The millennial generation, born roughly between 1980 and 2000, is a generation categorized by the digital age. An overwhelming majority owns a computer, a smartphone and uses the internet daily. Coined “digital natives,” millennials are a generation raised on using social media as a primary way to communicate and express oneself. This is the generation that is now entering into the field of psychotherapy.
The rise of social media has significant implications for this generation of therapists, both relationally and professionally. We are entering into the field with a perspective of the world much different than our predecessors. We deal with public exposure in a way that has not yet been faced. There can be some harmful consequences of our lives being so public.
As we enter into this field, we must be thoughtful about our social media use and the implications it has for both our work as therapists and in our personal lives.
Wait, We Have Needs Too!
As psychotherapists, our personal and professional lives can become convoluted when social media is thrown into the mix. Therapists are not immune to wanting to be seen, recognized or admired. In fact, the majority of mental health professionals are in this field due to some early narcissistic wounds, leaving us feeling unseen and unrecognized. We can spend our careers seeking to understand and validate our early experiences while hoping to aid others who have experienced similar difficulties. With this early lack of attunement, we are left craving to be praised and seen. While these wounds may be universal within the field, the generational aspect of social media allows for some further complications.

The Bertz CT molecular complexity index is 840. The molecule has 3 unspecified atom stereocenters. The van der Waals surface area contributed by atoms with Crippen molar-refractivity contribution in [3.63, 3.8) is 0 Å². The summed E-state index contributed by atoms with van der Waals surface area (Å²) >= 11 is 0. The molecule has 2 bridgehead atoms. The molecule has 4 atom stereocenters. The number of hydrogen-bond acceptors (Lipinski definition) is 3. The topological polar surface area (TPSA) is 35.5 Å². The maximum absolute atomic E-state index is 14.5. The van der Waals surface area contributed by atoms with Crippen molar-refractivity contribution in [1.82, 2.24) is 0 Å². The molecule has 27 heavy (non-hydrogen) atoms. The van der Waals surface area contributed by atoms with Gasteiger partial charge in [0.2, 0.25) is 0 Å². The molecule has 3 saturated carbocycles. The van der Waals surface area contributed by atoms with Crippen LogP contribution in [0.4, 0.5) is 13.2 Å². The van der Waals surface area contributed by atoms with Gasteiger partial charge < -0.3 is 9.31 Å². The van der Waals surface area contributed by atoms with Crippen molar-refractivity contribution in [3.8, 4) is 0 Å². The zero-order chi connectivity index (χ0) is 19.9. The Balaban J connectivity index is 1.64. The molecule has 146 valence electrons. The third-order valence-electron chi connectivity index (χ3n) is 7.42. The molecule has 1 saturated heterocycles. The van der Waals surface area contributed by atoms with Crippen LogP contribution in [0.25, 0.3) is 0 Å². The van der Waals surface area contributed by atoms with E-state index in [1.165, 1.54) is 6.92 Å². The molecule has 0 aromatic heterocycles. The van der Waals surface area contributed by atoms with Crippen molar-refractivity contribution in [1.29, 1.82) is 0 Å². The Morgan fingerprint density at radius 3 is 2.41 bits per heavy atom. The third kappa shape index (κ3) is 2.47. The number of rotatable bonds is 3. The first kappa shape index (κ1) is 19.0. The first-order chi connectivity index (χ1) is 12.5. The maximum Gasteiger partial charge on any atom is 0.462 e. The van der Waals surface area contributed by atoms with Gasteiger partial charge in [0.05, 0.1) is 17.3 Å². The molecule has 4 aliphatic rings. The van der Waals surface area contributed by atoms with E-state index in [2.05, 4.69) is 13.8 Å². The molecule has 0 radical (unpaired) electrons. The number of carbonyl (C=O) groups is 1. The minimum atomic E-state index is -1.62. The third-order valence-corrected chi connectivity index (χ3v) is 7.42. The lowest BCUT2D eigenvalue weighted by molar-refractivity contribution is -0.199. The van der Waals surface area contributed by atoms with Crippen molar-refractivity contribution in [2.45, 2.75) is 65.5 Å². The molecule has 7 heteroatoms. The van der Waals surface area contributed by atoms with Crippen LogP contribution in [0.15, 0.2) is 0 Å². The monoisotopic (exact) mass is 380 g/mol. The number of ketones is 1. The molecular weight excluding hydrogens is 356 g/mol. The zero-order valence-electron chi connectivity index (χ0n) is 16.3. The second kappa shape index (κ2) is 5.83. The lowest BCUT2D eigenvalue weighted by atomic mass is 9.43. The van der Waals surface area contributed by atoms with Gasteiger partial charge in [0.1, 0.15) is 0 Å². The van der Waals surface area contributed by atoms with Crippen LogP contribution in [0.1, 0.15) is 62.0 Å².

Our early wounds can leave us vulnerable to attempt to meet our needs through the tool that we were raised with – social media. Our public domains can provide immediate relief, and can help to assuage our wounds as we can gain followers, get likes and receive praise for our accomplishments. It can be a regulation tool and help mediate our anxiety by providing attention and distraction from our lives. The difficulty is that this immediate relief is not sustainable and becomes complicated when we are also involved in helping others heal; most of which have their own social media accounts.